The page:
That demand represents a direct challenge to the Nationalist Socialist Council of Nagaland Isak Muivah (NSCN-IM) extremist group’s demand for the creation of a greater Nagaland to be comprised of territories in northeast India and neighboring Myanmar. The goal of the militant outfit is to amalgamate the four hill districts of Manipur – Chandel, Senapati, Tamenglong and Ukhrul – and to form a greater Nagaland by merging with the existing, neighboring Nagaland state.

The attempt to forcibly drive Kukis from the four hill districts led to allegations of “ethnic cleansing” by the NSCN-IM. Though the initial violence was triggered by militant outfits in Chandel district, it eventually spread to other parts of Manipur, to Nagaland state and areas where ethnic Nagas live in neighboring Myanmar as well.

KIM has put forward two important demands to the Nagas and the Indian government to address those past abuses. First, it has demanded that the Nagas, especially the NSCN-IM, formally apologize for their crimes of the 1990s and perform Kuki customary death rites, including paying luongman (corpse price) and tol-theh (cleaning the house for shedding human blood). Second, KIM has demanded that the Indian government provide compensation for the loss of life and property to the thousands of displaced victims.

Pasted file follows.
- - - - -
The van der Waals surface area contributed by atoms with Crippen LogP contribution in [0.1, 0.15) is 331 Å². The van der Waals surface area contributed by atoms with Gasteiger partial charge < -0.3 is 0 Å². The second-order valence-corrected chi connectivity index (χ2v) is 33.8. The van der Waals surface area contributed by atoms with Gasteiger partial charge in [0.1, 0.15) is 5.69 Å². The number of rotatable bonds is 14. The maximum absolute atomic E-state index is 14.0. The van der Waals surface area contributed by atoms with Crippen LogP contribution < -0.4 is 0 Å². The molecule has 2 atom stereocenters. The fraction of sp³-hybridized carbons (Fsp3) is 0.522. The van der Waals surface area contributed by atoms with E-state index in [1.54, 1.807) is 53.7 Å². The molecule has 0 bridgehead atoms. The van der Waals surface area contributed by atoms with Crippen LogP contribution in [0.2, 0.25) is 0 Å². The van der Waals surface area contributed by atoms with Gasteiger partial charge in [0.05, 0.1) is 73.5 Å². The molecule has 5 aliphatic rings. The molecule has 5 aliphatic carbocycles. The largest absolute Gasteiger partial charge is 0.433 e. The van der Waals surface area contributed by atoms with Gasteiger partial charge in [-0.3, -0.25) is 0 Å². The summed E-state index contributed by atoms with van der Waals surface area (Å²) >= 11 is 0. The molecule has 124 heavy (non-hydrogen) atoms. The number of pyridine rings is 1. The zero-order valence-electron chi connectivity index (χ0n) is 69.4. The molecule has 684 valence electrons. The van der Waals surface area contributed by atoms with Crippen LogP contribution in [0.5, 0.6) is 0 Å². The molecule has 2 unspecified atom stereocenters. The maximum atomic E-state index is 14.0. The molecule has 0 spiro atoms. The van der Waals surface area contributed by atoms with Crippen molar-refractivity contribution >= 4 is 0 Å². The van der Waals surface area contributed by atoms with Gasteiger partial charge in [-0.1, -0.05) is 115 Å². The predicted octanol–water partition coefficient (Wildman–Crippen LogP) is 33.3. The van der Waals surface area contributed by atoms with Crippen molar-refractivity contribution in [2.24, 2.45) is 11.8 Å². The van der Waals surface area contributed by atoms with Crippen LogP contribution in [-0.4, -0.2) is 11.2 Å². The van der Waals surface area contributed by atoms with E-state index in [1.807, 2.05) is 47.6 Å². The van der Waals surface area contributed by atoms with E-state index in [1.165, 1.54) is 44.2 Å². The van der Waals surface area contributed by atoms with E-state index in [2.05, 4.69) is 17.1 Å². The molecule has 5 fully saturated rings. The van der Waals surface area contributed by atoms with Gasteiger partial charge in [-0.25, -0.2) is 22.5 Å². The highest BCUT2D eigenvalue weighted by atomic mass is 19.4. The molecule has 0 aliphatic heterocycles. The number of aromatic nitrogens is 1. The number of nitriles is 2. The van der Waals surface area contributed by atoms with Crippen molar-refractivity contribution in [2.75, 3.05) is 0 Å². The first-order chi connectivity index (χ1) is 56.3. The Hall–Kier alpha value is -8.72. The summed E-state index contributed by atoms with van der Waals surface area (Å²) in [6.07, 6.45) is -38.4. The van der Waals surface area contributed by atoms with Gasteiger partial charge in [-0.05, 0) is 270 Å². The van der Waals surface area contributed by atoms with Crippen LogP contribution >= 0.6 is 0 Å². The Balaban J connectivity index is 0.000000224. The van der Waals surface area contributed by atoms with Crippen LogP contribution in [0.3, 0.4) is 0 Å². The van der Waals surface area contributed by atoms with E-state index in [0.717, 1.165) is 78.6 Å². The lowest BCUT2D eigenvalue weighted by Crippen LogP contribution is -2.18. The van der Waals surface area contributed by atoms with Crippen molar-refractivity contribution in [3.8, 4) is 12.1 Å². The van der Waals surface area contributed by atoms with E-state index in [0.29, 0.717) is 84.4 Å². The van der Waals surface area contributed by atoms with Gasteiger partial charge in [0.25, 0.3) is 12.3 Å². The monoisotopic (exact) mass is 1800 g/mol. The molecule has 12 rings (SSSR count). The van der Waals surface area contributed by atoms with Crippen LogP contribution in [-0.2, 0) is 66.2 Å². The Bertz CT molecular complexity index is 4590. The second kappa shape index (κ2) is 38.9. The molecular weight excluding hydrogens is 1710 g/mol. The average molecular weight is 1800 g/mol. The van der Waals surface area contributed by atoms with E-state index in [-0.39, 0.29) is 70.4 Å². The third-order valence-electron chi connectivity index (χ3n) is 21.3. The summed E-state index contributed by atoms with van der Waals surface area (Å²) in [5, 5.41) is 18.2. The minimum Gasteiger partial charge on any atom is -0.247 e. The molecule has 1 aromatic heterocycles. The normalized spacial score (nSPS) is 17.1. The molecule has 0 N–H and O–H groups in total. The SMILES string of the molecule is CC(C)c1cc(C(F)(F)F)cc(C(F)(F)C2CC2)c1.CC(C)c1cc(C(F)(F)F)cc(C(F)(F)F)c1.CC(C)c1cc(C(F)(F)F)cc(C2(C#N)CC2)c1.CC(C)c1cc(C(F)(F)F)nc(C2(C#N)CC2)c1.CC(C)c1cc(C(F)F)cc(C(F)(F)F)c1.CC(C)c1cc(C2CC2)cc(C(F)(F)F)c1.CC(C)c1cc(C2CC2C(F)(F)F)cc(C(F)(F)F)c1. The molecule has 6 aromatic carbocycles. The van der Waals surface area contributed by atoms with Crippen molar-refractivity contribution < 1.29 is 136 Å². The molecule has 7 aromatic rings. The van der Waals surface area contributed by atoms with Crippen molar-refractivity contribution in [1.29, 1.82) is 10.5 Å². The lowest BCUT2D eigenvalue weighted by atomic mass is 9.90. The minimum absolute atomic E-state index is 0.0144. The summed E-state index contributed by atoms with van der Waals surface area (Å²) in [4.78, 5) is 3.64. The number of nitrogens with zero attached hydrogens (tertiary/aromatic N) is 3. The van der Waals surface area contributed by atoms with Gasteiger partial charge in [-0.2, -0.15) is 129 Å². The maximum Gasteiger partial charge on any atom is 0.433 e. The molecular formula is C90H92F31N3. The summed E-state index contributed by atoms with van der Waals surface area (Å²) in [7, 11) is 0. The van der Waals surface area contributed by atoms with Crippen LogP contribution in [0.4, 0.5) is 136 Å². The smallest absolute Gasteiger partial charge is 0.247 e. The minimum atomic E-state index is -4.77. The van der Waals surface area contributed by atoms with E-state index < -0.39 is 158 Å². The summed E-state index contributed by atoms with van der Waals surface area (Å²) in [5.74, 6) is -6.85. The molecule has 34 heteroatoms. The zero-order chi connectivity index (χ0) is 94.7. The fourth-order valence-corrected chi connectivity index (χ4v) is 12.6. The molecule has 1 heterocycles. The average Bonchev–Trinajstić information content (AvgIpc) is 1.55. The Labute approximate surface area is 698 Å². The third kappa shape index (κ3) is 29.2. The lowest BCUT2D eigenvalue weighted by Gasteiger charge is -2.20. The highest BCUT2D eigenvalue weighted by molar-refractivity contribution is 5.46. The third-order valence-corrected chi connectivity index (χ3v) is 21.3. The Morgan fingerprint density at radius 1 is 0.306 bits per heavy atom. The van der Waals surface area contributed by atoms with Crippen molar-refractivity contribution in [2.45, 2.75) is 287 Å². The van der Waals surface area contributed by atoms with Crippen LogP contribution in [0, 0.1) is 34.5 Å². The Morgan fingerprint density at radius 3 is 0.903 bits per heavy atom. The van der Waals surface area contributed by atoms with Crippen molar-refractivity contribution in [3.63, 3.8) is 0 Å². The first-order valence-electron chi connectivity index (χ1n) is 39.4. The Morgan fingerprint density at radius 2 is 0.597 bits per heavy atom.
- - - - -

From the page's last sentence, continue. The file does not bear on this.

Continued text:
Naga leaders, particularly the NSCN-IM, have not responded to KIM’s demands. It is unclear if the Naga leaders, particularly the United Naga Council (UNC), the apex civil body of the Nagas in Manipur, and NSCN-IM, an extremist offshoot, have the intention to make similar demands from the Kukis to perform customary rites for the deaths of Nagas.

While the Meiteis oppose the creation of either a Kuki homeland or greater Nagaland, the Kukis and Nagas are unable to establish any kind of coordination or cooperation. This is partly due to the still simmering tensions caused by the 1992-1997 clashes.

The tension has become deeply communal, creating an environment of mutual distrust which makes it difficult for civil society organizations to initiate any congenial dialogue between the two groups. It is unclear, meanwhile, whether the government views the issue as an internal matter for the concerned groups to resolve among themselves or as insufficiently significant to intervene.